01.05.2013 "Break the chains" to reduce HIV infection
Gay community. Avoid all risk of infection in April and then take an HIV test in May with the partners with whom you usually have unprotected sex: this is the message of the "Break the Chains" campaign, which is being run this spring for the second time. The aim of the campaign is to break the chains of infection among men who have sex with men.
"Break the Chains" was already a success last year. 85 per cent of gay businesses in the main regions Zurich, Lausanne and Geneva took part, and the campaign app and its instructions were downloaded 6,000 times. Debriefing interviews with members of the gay community showed that HIV had not been discussed in the gay scene so openly and so often for a long time. The evaluation of the campaign also pointed out positive findings: the campaign was well understood, and 17 per cent of interviewees stated that, on account of "Break the Chains", they wanted to take an HIV test or had already done so. But what is "Break the Chains" all about?
High viral load among MSM
Gay men and other men who have sex with men (MSM) protect themselves against HIV to a better extent than the general population, and have themselves tested regularly. Nevertheless, there is a disproportionately high number of infections in this group. Several factors are responsible for this situation. The main problem is the first post-infection phase, the "primary HIV infection phase", during which many people are still unaware of their recent HIV infection. At this stage, their viral load is so high that they are 20–100 times more likely to transmit the virus than during the later stages of the infection. Many MSM belong to informal networks of parallel sex partners. Trustful relationships develop within these networks, i.e. the conviction that all members are HIV-negative or are being successfully treated. But if one member of such a network contracts HIV, the virus spreads rapidly throughout the entire group during the primary HIV infection phase. This threat is aggravated by the fact that, according to Gay Survey, there has in recent years been an increase in the sexual practice associated with the highest risk of infection, i.e. anal intercourse.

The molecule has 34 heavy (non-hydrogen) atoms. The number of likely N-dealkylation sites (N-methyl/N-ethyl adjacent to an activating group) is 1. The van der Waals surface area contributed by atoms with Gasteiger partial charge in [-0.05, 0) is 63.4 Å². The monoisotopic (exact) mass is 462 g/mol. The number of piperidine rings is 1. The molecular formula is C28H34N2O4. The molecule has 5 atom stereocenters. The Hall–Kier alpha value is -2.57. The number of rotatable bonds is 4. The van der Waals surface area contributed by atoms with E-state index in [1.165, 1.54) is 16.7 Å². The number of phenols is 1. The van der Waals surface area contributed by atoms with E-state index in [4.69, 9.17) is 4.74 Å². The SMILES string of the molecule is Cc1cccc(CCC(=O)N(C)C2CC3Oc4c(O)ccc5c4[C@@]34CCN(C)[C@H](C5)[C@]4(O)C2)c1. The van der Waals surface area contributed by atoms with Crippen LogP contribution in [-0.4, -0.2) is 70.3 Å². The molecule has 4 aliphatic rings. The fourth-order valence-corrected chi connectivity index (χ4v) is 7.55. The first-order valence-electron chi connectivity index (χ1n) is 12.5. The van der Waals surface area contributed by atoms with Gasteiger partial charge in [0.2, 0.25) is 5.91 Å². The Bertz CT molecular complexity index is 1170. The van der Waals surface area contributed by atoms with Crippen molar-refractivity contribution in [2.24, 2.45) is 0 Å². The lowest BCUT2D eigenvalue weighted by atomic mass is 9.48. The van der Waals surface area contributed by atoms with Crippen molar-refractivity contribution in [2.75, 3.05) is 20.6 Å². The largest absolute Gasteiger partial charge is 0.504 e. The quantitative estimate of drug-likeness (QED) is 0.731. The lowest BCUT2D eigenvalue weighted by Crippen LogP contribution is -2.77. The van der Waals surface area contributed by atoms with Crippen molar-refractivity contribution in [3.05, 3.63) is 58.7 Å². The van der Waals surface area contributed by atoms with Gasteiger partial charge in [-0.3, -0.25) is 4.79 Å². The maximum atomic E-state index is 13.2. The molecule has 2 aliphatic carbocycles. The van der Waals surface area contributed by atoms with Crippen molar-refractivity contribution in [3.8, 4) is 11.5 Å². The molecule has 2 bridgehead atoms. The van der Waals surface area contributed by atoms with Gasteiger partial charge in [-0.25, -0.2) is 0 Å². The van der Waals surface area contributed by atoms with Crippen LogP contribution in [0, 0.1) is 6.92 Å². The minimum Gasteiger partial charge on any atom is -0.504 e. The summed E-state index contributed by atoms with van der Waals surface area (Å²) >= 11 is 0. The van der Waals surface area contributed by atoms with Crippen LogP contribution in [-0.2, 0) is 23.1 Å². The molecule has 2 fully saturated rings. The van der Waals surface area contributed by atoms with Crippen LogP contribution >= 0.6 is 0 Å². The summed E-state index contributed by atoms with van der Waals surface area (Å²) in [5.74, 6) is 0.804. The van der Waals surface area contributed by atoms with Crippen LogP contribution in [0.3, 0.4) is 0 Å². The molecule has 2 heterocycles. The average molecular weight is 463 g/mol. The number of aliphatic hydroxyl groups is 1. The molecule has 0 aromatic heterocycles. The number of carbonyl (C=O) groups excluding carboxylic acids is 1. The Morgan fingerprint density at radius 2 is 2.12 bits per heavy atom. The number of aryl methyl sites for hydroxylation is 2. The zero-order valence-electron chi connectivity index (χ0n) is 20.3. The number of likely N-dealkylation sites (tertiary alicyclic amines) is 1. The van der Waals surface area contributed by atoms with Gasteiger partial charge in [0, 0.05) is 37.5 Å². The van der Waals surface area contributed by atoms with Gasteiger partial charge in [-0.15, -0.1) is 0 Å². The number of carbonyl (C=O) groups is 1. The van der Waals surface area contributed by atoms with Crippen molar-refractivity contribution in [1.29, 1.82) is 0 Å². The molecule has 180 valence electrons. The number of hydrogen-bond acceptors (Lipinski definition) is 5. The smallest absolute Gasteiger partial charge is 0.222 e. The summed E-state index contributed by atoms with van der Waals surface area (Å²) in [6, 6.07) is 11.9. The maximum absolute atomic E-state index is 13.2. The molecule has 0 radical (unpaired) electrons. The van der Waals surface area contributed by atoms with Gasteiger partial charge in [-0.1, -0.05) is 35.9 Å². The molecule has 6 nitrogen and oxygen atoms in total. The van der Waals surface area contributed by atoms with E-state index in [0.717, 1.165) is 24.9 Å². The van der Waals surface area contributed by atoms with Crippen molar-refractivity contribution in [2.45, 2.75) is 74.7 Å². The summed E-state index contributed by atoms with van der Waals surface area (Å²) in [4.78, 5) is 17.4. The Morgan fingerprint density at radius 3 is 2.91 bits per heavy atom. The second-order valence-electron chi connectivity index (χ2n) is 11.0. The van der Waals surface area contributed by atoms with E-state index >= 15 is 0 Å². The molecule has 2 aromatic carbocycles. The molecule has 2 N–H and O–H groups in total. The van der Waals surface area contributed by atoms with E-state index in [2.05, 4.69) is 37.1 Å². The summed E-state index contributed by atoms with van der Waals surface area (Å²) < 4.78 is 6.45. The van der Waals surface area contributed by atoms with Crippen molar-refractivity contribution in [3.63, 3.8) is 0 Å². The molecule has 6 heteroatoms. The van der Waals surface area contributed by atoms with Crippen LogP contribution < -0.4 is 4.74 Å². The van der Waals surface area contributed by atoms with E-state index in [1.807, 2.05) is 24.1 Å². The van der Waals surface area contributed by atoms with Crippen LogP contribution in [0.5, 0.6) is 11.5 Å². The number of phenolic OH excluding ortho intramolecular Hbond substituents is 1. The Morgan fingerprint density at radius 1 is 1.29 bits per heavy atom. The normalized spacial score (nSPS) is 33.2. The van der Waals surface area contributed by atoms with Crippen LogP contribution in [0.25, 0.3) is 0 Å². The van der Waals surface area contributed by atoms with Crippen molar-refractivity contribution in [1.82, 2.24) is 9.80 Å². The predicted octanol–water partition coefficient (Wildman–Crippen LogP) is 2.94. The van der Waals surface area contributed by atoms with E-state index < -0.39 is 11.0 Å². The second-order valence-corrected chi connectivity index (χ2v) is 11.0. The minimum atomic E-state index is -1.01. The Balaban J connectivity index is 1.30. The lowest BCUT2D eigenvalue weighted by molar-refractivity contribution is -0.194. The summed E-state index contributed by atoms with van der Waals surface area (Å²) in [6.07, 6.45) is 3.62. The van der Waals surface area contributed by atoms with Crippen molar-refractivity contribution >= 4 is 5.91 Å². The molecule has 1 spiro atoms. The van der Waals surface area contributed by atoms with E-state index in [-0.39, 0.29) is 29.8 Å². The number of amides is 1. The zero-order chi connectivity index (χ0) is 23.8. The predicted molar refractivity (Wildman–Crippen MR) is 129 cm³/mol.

Breaking the chain of infection
"Break the Chains" aims to break the chains of infection within the sexual partner networks. The campaign urges MSM to avoid all risk of infection throughout the month of April and then to get tested and counselled at a Checkpoint in May, together with any sexual partners with whom they subsequently want to resume unprotected sexual relations. If there are no fresh cases of HIV infection during the period of one month, infections that have occurred previously can generally be detected and chains of infection broken. This also means that the community viral load is reduced, which lowers the likelihood of encountering anyone who, without knowing it, is in the primary infection phase.
Steven Derendinger, Prevention and Promotion Section, email@example.com